The Problem:

Nearly 1.5 million Ohioans lack necessary access to vital primary care services. In fact, the federal government has designated 159 healthcare provider shortage areas across the Buckeye state, meaning that just 55% of patient need is met. Under Ohio law, APRNs are unable to practice without mandatory physician contracts – known as a “Standard Care Arrangement.” Far from professional collaboration, this contract requires APRNs to submit a subset of their patient charts to a physician for review bi-annually for “quality assurance” and pay a fee to a physician as a condition of practice. In many cases, no actual collaboration regarding patient care occurs between the contracted physicians and APRNs.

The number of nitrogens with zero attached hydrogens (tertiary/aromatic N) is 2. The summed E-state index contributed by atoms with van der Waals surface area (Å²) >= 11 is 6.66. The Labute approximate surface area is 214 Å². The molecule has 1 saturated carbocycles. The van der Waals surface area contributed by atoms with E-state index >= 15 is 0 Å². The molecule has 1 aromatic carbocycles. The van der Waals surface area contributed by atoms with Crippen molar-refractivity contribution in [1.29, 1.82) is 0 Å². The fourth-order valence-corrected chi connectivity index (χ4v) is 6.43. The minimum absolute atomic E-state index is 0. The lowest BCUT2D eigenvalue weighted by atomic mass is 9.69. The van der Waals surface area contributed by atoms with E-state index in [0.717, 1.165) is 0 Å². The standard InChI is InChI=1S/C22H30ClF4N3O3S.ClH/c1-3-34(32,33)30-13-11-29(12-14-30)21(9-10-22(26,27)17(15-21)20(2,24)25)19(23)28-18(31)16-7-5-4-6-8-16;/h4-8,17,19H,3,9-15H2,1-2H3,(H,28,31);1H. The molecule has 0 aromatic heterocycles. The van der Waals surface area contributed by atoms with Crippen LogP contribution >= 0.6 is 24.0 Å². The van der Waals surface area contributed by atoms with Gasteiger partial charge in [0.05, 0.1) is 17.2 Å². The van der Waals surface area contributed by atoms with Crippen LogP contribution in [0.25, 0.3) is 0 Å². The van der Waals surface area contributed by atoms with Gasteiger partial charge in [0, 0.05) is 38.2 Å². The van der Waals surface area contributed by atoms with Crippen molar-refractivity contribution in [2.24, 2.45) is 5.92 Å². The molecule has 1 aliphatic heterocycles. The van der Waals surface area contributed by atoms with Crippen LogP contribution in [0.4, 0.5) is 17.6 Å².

The Solution:

  • The time has come for the Ohio legislature to remove mandatory legal physician collaboration for APRNs to ensure patients can have access to the provider of their choice. 
  • Doing so will serve to expand Ohioans’ access to care by allowing more than 17,000 APRNs across our state to practice the full extent of their training statewide - especially in primary care shortage areas.
  • According to a recent study published in the Journal of General Internal Medicine (February 2018), physicians tend to practice in more affluent areas with already high life expectancy, while nurse practitioners tend to treat patients where they are most needed.
  • As Ohio faces the challenges of an aging population, rising healthcare costs and the growing burden of chronic disease, APRNs bring strength to the healthcare workforce and our laws regarding practice rights should reflect this opportunity.